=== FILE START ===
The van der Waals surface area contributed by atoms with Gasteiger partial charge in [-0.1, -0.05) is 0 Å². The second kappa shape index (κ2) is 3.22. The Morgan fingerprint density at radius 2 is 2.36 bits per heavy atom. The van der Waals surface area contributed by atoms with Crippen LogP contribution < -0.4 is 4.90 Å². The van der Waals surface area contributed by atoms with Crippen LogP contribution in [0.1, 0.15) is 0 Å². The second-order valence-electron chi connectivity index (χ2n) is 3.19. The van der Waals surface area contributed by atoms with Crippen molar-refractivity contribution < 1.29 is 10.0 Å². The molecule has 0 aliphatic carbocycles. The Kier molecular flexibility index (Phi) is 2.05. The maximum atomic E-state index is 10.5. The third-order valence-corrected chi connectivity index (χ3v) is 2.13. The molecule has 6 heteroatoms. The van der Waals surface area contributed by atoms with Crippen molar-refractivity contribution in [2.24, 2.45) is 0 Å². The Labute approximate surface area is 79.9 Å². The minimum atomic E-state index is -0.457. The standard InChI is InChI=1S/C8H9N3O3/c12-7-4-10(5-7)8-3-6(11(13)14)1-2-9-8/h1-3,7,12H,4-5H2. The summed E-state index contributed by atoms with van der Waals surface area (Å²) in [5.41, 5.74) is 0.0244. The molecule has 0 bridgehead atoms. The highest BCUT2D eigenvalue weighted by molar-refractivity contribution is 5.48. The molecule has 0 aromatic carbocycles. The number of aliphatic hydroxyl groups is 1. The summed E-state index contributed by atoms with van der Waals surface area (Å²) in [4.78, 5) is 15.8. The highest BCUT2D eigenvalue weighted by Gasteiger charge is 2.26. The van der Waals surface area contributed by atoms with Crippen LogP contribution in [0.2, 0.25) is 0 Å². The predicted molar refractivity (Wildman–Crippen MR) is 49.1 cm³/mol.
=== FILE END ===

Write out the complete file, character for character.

The van der Waals surface area contributed by atoms with Gasteiger partial charge in [-0.1, -0.05) is 0 Å². The second kappa shape index (κ2) is 3.22. The Morgan fingerprint density at radius 2 is 2.36 bits per heavy atom. The van der Waals surface area contributed by atoms with Crippen LogP contribution < -0.4 is 4.90 Å². The van der Waals surface area contributed by atoms with Crippen LogP contribution in [0.1, 0.15) is 0 Å². The second-order valence-electron chi connectivity index (χ2n) is 3.19. The van der Waals surface area contributed by atoms with Crippen molar-refractivity contribution < 1.29 is 10.0 Å². The molecule has 0 aliphatic carbocycles. The Kier molecular flexibility index (Phi) is 2.05. The maximum atomic E-state index is 10.5. The third-order valence-corrected chi connectivity index (χ3v) is 2.13. The molecule has 6 heteroatoms. The van der Waals surface area contributed by atoms with Crippen molar-refractivity contribution in [2.24, 2.45) is 0 Å². The Labute approximate surface area is 79.9 Å². The minimum atomic E-state index is -0.457. The standard InChI is InChI=1S/C8H9N3O3/c12-7-4-10(5-7)8-3-6(11(13)14)1-2-9-8/h1-3,7,12H,4-5H2. The summed E-state index contributed by atoms with van der Waals surface area (Å²) in [5.41, 5.74) is 0.0244. The molecule has 0 bridgehead atoms. The highest BCUT2D eigenvalue weighted by molar-refractivity contribution is 5.48. The molecule has 0 aromatic carbocycles. The number of aliphatic hydroxyl groups is 1. The summed E-state index contributed by atoms with van der Waals surface area (Å²) in [4.78, 5) is 15.8. The highest BCUT2D eigenvalue weighted by Gasteiger charge is 2.26. The van der Waals surface area contributed by atoms with Crippen LogP contribution in [0.2, 0.25) is 0 Å². The predicted molar refractivity (Wildman–Crippen MR) is 49.1 cm³/mol.